On 7 July 2022, EU-IoT and OntoCommons organised a workshop on ontological interoperability and standardisation recommendations. The workshop brought together multiple experts and different relevant European and international entities that are developing efforts towards an increased efficiency of ontologies.
The topic of semantic interoperability and the role of ontologies in increasing interoperability are key pillars in the context of open and flexible IoT systems. In this context, the two CSAs EU–IoT and OntoCommons workshop provided a forum for open discussion on steps to take towards overcoming interoperability challenges, a key problem in IoT.
The workshop provided participants with an overview of challenges concerning the use and application of ontologies by different relevant entities across Europe and the USA (NIST). It also provided relevant input in terms of open initiatives, such as the Industry space by OntoCommons, or the AIOTI Ontological landscape, and open standards, such as ETSI SAREF, i.e., tools that should be considered in the development of further steps towards semantic interoperability.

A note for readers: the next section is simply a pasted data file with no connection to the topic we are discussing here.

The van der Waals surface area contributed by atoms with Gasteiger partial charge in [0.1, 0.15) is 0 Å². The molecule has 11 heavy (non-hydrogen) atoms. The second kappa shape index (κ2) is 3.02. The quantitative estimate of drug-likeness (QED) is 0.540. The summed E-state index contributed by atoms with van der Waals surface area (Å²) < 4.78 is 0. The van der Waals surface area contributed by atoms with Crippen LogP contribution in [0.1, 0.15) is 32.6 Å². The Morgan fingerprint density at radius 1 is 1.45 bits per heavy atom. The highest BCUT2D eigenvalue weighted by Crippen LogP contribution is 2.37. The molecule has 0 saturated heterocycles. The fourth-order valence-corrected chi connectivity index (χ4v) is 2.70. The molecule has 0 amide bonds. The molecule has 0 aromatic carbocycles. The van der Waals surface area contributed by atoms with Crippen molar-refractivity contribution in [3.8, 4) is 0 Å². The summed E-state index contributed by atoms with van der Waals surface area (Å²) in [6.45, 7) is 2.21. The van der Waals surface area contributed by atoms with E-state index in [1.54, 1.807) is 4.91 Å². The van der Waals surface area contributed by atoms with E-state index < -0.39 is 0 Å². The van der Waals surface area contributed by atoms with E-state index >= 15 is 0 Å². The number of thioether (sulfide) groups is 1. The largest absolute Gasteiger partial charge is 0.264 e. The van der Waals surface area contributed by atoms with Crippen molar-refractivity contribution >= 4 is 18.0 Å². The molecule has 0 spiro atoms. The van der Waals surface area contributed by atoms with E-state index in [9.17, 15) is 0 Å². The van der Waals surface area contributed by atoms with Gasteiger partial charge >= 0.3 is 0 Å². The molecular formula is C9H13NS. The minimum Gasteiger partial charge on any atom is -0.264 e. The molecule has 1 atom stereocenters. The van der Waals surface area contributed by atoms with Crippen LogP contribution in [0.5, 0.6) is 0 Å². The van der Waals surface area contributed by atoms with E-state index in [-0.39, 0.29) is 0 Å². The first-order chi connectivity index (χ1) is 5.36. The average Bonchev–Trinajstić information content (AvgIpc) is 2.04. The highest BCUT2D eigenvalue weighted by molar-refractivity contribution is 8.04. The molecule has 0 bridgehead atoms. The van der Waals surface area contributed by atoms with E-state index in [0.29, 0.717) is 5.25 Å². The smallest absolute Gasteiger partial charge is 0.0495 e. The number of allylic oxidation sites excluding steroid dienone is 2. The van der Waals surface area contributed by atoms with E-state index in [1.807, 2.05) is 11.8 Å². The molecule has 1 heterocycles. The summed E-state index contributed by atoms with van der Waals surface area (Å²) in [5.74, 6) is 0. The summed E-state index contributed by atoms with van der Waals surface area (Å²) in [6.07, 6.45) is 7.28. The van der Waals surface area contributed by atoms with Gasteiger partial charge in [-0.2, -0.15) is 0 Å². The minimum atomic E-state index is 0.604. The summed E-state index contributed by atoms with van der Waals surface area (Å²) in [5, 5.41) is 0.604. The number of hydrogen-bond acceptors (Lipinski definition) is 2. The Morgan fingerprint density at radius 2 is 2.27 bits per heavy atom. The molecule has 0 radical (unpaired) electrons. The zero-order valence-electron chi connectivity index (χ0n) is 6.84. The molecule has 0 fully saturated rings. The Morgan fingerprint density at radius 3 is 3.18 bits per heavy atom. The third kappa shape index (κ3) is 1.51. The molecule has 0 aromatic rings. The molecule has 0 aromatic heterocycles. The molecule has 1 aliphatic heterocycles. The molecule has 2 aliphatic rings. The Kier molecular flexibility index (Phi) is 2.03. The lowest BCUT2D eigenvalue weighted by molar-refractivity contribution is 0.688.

The information provided by participants in the interactive sessions and via the questions and answers held in the informative session I and panel session corroborate that there are three main challenges to be addressed:
- fragmentation and vendor lock;
- cross–domain interoperability;
- lack of open tooling and application examples.
- To prevent fragmentation, experts alerted to the need to ensure that information models are not dependent on specific protocols or vendor–based information, but the encoding of data may always exhibit some dependency which needs to be considered in open standards.
- To assist cross–domain interoperability, experts consider that the use of open–source and open ontologies is essential. However, it is also relevant to consider a universal language and a universal approach to mapping across different ontologies. The examples of IOF–core for industry and COBE for the biomedical domains have been suggested as good examples to derive further modelling; SAREF and its extensions to different domains are also a relevant starting point to achieve a global approach for cross–domain mapping.
- Open–source, open ontologies and tooling that can provide examples of applications have been considered essential to reach interoperability. Examples that can assist a harmonization of ontologies both intra and inter–domain.
Watch the recording of the workshop: